Item: Major element chemistry of inner-alpine snowpacks, aosta valley (nw italian alps)
Title: Major element chemistry of inner-alpine snowpacks, aosta valley (nw italian alps)
Proceedings: International Snow Science Workshop, Davos 2009, Proceedings
Authors: G. Filippa, M. Freppaz, M.W. Williams, E. Zanini, Di. V.P.R.A. Chimica Agraria e pedologia, University of Torino, Grugliasco (TO), Italy Institute of Arctic and Alpine Research, University of Colorado, Boulder (CO), USA
Abstract: Snowmelt is the dominant hydrologic event on an annual basis in high-elevation areas. Liquid water, particulates, and solutes stored over the winter period are released in a relatively short time period, and initial stages of snowmelt often have ionic concentrations many times higher than averages for the whole snowpack, and ionic pulse. The rapid release of water and solutes from the seasonal snowpack has a potentially significant impact on terrestrial and aquatic ecosystems. Major element chemistry of the snow cover was investigated at 15 samplings sites at about 2000 m a.s.l. in the Aosta valley, and inner-alpine region, during late winter '05-06. Snowfall was primarily westerly, due to Atlantic air flows, while southerly flows were not a significant source of snowfall. The inner-alpine topography and the peculiar air flow patterns determined a unique ion distribution compared to the rest of the Alps. Calcium and magnesium concentrations in snowpacks were low, consistent with the absense of Saharan dust events and local geological sources. Sodium and chloride concentrations were higher than the average for the Alps, supporting the influence of the Atlantic air masses on the ionic composition of snowfall. Sulfate concentrations were in the range of background concentrations reported for high altitude and latitude sites, indicating that industrial emissions were not a main source of chemicals for winter '05-06. Ammonium and nitrate values were comparable to concentrations found in other sites for the Alps for low-emission winters. Here we show that the distribution of chemicals in the snowpacks of inner-alpine valleys may have a different behavior, compared to the rest of the Alps, resulting in potential differences in the effects of N and S depositions in such sites. Given the not negligible extent of inner-alpine valleys in the Alpine chain, such pattern should be taken into account while modeling N and S deposition at a global scale.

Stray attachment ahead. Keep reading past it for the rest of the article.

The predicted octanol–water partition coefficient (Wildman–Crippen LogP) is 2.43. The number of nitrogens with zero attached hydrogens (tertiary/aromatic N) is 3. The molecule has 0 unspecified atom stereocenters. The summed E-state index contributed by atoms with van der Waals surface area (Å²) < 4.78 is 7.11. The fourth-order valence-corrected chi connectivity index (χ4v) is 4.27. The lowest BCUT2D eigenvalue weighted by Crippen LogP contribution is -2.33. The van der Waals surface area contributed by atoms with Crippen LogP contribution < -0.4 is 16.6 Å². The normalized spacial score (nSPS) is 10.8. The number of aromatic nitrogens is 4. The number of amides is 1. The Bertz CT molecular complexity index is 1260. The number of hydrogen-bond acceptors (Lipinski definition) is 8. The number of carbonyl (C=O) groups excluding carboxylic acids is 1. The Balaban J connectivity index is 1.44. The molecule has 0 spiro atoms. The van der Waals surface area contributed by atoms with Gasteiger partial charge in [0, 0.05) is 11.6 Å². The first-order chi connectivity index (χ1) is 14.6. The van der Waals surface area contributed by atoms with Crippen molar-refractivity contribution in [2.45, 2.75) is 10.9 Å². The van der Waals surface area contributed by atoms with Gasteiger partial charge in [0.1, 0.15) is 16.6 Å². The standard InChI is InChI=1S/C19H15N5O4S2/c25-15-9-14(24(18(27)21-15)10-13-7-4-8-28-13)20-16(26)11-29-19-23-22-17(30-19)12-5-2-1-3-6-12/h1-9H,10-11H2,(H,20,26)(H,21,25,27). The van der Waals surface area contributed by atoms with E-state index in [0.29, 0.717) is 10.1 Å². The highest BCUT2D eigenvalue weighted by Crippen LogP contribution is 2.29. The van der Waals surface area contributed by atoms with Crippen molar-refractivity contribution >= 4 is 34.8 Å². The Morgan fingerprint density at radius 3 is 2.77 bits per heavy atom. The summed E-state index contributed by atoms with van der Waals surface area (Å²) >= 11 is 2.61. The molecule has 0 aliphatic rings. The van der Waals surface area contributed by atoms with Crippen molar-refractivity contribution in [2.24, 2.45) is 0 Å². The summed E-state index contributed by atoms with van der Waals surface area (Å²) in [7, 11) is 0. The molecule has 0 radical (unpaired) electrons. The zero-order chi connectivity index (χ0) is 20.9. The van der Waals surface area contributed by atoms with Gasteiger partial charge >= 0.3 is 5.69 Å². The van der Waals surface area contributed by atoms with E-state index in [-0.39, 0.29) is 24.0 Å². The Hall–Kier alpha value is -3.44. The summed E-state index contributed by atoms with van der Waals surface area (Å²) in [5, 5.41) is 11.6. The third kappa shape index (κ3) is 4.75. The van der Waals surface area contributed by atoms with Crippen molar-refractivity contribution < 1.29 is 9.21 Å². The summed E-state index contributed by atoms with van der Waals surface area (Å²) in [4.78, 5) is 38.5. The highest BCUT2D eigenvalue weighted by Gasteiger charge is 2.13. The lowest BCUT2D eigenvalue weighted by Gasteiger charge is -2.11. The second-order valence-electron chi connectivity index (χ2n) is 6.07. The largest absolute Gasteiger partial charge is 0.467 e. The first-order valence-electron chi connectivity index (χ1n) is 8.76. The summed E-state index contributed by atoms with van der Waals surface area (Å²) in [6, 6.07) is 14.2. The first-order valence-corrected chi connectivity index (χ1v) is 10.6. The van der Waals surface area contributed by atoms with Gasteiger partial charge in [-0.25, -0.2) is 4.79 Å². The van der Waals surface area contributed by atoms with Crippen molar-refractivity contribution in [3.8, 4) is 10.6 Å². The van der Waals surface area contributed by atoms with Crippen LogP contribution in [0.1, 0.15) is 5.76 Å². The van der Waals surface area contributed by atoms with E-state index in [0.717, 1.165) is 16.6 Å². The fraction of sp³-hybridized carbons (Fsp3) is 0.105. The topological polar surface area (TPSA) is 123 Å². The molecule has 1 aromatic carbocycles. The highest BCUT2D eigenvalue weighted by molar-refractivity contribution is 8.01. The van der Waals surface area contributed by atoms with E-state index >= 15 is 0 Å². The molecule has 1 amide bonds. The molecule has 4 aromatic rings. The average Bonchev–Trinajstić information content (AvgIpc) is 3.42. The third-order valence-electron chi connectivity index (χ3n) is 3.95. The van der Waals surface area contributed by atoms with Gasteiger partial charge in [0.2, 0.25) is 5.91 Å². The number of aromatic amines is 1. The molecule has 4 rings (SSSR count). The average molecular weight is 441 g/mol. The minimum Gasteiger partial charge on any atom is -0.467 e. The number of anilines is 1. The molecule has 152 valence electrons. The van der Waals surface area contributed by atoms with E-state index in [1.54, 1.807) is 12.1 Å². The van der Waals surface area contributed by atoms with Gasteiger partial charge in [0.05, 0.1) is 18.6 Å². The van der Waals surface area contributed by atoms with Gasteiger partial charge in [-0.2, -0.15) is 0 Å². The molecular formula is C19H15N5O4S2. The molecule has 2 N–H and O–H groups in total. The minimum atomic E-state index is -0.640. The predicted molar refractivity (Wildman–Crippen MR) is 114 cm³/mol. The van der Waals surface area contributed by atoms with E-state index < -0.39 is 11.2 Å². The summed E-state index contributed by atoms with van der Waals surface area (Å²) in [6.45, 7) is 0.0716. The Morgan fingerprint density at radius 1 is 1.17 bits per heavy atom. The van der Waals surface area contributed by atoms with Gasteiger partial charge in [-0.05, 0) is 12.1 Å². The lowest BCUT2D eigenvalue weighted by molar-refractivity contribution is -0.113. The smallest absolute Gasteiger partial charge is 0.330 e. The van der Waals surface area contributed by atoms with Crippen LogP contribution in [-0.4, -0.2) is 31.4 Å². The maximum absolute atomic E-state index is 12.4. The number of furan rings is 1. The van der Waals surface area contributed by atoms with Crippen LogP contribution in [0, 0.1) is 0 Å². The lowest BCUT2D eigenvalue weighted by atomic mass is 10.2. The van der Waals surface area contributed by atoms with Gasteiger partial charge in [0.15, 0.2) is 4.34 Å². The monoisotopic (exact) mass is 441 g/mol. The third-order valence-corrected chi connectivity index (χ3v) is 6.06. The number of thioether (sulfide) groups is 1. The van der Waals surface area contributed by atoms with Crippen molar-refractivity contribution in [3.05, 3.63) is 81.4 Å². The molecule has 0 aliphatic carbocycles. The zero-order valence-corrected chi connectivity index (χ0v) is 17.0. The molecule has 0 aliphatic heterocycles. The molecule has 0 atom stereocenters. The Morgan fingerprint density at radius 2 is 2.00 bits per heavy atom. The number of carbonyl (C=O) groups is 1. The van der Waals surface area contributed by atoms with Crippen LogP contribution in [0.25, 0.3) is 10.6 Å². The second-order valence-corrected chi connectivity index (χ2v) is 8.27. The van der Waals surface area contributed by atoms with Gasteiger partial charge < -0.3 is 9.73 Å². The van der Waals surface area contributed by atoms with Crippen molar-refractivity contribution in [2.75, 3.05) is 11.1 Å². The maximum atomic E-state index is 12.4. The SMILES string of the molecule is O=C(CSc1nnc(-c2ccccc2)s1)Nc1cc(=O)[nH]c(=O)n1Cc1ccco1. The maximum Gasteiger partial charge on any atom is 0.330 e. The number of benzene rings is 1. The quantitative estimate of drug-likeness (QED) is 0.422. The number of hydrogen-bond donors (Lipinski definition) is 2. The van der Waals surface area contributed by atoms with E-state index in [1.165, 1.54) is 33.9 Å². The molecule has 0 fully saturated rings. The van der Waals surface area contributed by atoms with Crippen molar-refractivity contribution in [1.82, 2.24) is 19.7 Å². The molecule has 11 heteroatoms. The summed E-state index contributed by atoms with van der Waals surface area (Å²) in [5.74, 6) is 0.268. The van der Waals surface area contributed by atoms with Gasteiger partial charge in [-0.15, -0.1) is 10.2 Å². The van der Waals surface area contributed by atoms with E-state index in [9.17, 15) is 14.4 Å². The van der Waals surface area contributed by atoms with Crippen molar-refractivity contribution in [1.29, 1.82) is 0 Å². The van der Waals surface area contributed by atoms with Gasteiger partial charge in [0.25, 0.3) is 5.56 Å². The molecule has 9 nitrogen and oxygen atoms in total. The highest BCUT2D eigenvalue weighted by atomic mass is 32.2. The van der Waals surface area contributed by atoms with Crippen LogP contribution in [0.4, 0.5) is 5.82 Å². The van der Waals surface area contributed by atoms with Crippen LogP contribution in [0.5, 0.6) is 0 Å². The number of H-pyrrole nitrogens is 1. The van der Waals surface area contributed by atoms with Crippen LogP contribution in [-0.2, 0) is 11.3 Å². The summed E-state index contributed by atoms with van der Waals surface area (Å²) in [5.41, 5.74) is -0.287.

Keywords: inner-alpine, nitrogen deposition, snowmelt, water quality
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